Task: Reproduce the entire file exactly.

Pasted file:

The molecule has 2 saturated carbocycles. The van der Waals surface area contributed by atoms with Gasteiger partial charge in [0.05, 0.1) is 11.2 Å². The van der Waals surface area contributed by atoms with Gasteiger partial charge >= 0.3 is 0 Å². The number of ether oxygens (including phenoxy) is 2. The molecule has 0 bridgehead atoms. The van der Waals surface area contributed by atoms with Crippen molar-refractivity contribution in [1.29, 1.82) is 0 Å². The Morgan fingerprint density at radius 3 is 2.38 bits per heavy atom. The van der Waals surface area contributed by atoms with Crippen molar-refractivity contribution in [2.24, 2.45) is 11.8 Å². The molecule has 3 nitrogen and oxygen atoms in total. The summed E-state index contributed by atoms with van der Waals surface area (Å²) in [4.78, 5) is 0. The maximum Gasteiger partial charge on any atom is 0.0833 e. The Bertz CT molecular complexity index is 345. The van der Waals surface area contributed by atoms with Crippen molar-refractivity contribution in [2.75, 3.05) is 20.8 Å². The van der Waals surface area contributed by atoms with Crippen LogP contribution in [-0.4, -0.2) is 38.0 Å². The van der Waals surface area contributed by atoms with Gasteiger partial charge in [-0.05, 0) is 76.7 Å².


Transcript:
The molecule has 2 saturated carbocycles. The van der Waals surface area contributed by atoms with Gasteiger partial charge in [0.05, 0.1) is 11.2 Å². The van der Waals surface area contributed by atoms with Gasteiger partial charge >= 0.3 is 0 Å². The number of ether oxygens (including phenoxy) is 2. The molecule has 0 bridgehead atoms. The van der Waals surface area contributed by atoms with Crippen molar-refractivity contribution in [1.29, 1.82) is 0 Å². The Morgan fingerprint density at radius 3 is 2.38 bits per heavy atom. The van der Waals surface area contributed by atoms with Crippen molar-refractivity contribution in [2.24, 2.45) is 11.8 Å². The molecule has 3 nitrogen and oxygen atoms in total. The summed E-state index contributed by atoms with van der Waals surface area (Å²) in [4.78, 5) is 0. The maximum Gasteiger partial charge on any atom is 0.0833 e. The Bertz CT molecular complexity index is 345. The van der Waals surface area contributed by atoms with Crippen molar-refractivity contribution in [2.75, 3.05) is 20.8 Å². The van der Waals surface area contributed by atoms with Crippen LogP contribution in [-0.4, -0.2) is 38.0 Å². The van der Waals surface area contributed by atoms with Gasteiger partial charge in [-0.05, 0) is 76.7 Å².